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Tepoztēcatl, described in the Codex Borgia

In Aztec mythology, Tepoztēcatl [teposˈteːkat͡ɬ] (from tepoztli "workable metal" [teˈpost͡ɬi] and tēcatl "person" [ˈteːkat͡ɬ] ) or Tēzcatzontēcatl [teːskat͡sonˈteːkat͡ɬ] (from tēzcatl [teːskat͡ɬ] "mirror", tzontli "four hundred" [ˈt͡sont͡ɬi] and tēcatl "person" [ˈteːkat͡ɬ]) was the god of pulque, of drunkenness and fertility. The deity was also known by his calendrical name, Ometochtli ("two-rabbit").[1] He is a consort of Mayahuel, who is a mask-avatar of Xōchiquetzal.

According to Aztec myth, Tepoztēcatl was one of the Centzon Tōtōchtin,[2] the four hundred children of Mayahuel, the goddess of the maguey plant, and Patecatl, the god that discovered the fermentation process.[1] As a deity of pulque, Tepoztēcatl was associated with fertility cults and Tlāloc.[1] Tepoztēcatl was also associated with the wind, hence deriving an alternative name of Ehecacone, son of the wind.[1]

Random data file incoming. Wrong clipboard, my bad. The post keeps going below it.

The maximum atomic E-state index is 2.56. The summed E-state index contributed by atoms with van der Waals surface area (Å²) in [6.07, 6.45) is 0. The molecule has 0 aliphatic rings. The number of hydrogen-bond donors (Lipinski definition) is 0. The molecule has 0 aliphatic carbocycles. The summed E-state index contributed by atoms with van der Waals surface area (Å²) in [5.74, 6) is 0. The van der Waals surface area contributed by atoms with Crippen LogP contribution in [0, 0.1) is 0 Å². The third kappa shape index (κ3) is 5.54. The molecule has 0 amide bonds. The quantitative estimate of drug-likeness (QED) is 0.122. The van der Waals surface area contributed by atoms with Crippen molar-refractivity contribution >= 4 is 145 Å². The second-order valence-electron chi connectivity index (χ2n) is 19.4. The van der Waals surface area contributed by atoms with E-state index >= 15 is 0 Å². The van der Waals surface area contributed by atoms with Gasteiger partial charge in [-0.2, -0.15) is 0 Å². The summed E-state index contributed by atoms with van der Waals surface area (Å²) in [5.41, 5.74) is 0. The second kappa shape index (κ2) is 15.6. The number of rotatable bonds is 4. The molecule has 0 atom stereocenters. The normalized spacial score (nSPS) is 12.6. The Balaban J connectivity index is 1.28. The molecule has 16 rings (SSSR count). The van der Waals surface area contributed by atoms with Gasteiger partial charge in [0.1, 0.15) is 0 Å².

Tepoztēcatl appears in the Mendoza Codex carrying a copper axe.[1]

El Tepozteco, in the Mexican state of Morelos, is an archaeological site named after the deity. The site was a sacred place for pilgrims from as far as Chiapas and Guatemala.[1] This site has a small pyramid built on a platform, with a combined height of 9.5 metres (31 ft), located on a mountain overlooking the town of Tepoztlán.[1]

See also[edit]


  1. ^ a b c d e f g Canto Aguilar 1998
  2. ^ Fernández 1992, 1996, p.146. Centzon Tōtōchtin means 'the four hundred rabbits'. In this context, four hundred should be understood as uncountable or innumerable.


  • Canto Aguilar, Giselle (1998). El Tepozteco, Morelos (Miniguía) (in Spanish). Mexico: Instituto Nacional de Antropología e Historia.
  • Fernández, Adela (1996) [1992]. Dioses Prehispánicos de México (in Spanish). Mexico City: Panorama Editorial. ISBN 968-38-0306-7. OCLC 59601185.

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